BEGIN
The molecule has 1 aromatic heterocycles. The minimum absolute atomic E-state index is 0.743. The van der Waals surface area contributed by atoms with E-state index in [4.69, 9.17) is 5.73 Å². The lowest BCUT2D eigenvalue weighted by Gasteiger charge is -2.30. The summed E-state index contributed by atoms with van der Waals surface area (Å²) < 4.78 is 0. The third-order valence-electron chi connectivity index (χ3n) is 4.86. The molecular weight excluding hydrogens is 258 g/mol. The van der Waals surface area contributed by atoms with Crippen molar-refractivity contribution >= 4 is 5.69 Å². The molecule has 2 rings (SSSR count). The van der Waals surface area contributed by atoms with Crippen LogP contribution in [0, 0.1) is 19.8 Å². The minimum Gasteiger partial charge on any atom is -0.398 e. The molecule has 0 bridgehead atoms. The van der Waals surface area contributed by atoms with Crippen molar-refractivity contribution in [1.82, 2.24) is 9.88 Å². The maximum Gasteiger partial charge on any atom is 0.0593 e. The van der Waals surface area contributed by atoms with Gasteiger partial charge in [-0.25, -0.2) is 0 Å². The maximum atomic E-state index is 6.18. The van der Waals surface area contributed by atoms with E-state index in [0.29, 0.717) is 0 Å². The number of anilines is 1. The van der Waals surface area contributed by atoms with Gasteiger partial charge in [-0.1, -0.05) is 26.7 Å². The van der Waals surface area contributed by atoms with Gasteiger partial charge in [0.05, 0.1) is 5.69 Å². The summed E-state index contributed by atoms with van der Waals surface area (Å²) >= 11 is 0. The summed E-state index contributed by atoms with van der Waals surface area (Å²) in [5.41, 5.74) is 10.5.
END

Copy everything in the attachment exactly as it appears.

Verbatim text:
The molecule has 1 aromatic heterocycles. The minimum absolute atomic E-state index is 0.743. The van der Waals surface area contributed by atoms with E-state index in [4.69, 9.17) is 5.73 Å². The lowest BCUT2D eigenvalue weighted by Gasteiger charge is -2.30. The summed E-state index contributed by atoms with van der Waals surface area (Å²) < 4.78 is 0. The third-order valence-electron chi connectivity index (χ3n) is 4.86. The molecular weight excluding hydrogens is 258 g/mol. The van der Waals surface area contributed by atoms with Crippen molar-refractivity contribution >= 4 is 5.69 Å². The molecule has 2 rings (SSSR count). The van der Waals surface area contributed by atoms with Crippen LogP contribution in [0, 0.1) is 19.8 Å². The minimum Gasteiger partial charge on any atom is -0.398 e. The molecule has 0 bridgehead atoms. The van der Waals surface area contributed by atoms with Crippen molar-refractivity contribution in [1.82, 2.24) is 9.88 Å². The maximum Gasteiger partial charge on any atom is 0.0593 e. The van der Waals surface area contributed by atoms with Gasteiger partial charge in [-0.25, -0.2) is 0 Å². The maximum atomic E-state index is 6.18. The van der Waals surface area contributed by atoms with E-state index in [0.29, 0.717) is 0 Å². The number of anilines is 1. The van der Waals surface area contributed by atoms with Gasteiger partial charge in [-0.1, -0.05) is 26.7 Å². The van der Waals surface area contributed by atoms with Gasteiger partial charge in [0.05, 0.1) is 5.69 Å². The summed E-state index contributed by atoms with van der Waals surface area (Å²) >= 11 is 0. The summed E-state index contributed by atoms with van der Waals surface area (Å²) in [5.41, 5.74) is 10.5.